Assume that you have cut λ DNA with the restriction enzyme HindIII. You separate the fragments on an agarose gel and stain the DNA with ethidium bromide. You notice that the intensity of the stain is less in the bands that have migrated closer to the "+" pole. Give an explanation for this finding.
Genetics and Developmental Biology   Chrysler2008   783   Asked 3 years ago
Regarding a gene's DNA sequence, what is meant by a sequence motif?
Regarding a gene's DNA sequence, what is meant by a sequence motif?
Regarding a gene's DNA sequence, what is meant by a sequence motif? 
Genetics and Developmental Biology   Chrysler2008   261   Asked 3 years ago
What advantages does pUC18 have in terms of recombinant DNA technology?
What advantages does pUC18 have in terms of recombinant DNA technology?
What advantages does pUC18 have in terms of recombinant DNA technology?  List 3 such advantages.
Genetics and Developmental Biology   Chrysler2008   894   Asked 3 years ago
Help with Identificatying Restriction Enzyme Recognition Sites in a DNA sequence
Help with Identificatying Restriction Enzyme Recognition Sites in a DNA sequence
Hi Folks,

I'm really struggling with a PCR & restriction enzyme question that's part of my formative (unmarked) work for the summer months in preparation from an Applied Biology course at University.

The entire set of questions are set out on an instruction sheet so I'll try to replicate them here as I'm struggling to fully understand ho
Genetics and Developmental Biology   AppliedBiology9   407   Asked 3 years ago
Examine the graphs and answer the following questions:
Examine the graphs and answer the following questions:
B) what is occurring at E

C) what is occurring at region F

D) what events are occurring in region G

E) what are suitable labels for regions H and I
Genetics and Developmental Biology   Taylorbishopxox   297   Asked 2 years ago
The role of tumor suppressor genes in cancer developmen
The role of tumor suppressor genes in cancer developmen
 Confounded Face
Genetics and Developmental Biology   watermelona3   399   Asked 2 years ago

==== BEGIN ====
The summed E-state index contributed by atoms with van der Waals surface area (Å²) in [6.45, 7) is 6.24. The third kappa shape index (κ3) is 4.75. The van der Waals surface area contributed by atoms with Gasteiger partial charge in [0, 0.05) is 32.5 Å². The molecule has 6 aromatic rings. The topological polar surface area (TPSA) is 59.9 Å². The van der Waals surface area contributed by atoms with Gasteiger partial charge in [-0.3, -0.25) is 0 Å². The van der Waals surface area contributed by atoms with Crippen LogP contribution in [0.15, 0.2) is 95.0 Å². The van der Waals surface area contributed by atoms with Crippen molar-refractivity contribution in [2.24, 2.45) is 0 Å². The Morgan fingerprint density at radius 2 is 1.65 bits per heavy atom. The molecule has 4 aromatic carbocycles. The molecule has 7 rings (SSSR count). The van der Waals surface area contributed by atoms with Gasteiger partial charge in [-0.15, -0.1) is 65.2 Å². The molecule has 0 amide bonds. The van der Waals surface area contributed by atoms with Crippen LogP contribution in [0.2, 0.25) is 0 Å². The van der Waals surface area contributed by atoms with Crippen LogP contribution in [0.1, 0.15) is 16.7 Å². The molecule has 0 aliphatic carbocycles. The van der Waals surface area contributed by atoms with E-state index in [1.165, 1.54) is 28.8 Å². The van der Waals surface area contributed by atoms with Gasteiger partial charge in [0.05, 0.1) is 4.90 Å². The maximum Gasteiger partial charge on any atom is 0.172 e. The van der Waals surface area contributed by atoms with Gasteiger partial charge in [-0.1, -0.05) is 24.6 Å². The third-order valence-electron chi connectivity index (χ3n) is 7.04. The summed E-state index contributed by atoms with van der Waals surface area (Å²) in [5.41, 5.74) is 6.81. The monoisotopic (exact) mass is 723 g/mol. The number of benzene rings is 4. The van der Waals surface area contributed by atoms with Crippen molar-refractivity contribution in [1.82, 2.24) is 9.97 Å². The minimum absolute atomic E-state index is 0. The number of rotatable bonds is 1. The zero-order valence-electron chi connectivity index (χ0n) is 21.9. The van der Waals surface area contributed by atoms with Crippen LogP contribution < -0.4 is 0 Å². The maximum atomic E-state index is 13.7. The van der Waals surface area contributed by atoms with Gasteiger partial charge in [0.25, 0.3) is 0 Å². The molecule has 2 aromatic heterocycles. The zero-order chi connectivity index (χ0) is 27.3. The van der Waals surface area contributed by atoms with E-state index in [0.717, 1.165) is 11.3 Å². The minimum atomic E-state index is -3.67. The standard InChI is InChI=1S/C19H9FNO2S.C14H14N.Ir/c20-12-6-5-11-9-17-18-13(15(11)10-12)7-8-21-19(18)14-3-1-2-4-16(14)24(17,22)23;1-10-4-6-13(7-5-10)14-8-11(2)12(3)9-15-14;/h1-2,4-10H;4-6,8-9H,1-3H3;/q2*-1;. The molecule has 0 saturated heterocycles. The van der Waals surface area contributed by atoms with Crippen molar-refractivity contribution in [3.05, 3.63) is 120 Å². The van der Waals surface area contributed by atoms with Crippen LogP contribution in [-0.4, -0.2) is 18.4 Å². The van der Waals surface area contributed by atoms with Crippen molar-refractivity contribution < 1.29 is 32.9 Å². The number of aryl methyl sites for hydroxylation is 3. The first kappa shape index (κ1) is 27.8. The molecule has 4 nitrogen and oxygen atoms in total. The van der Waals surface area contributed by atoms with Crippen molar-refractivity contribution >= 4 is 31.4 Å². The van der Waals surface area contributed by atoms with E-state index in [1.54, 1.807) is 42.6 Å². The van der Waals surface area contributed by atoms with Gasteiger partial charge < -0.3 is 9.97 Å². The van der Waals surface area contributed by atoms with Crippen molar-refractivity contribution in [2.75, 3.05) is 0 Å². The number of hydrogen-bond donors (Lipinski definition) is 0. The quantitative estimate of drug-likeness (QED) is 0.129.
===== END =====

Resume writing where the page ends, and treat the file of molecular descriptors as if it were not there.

Describe a technological procedure that could be used to determine the genetic condition of a fetus
Describe a technological procedure that could be used to determine the genetic condition of a fetus
Could someone please help me with this question?

Also, for the second part of the question it asks to whom a genetic counsellor would recommend this procedure... I thought it would be to older women who have a higher risk of getting children with a genetic disorder, is that right?
Genetics and Developmental Biology   x-bio-x   244   Asked 2 years ago
The first two prenancies for a couple result in late term stillbirths...
The first two prenancies for a couple result in late term stillbirths...
The first two pregnancies for a couple result in late term stillbirths. The reproductive histories of both families, over 3 generations, were compiled. A pattern of frequent miscarriages, stillbirths and malformed babies that died shortly after birth were seen in the husband's family. The husband has a karyotype done, which shows that he has the normal number of chromosomes. Wh
Genetics and Developmental Biology   chitowwn94   232   Asked 2 years ago
Explore
Post your homework questions and get free online help from our incredible volunteers.
Learn More
Improve Grades
Help Others
Save Time
Accessible 24/7
  95 People Browsing
Your Opinion
Where do you get your textbooks?
Votes: 98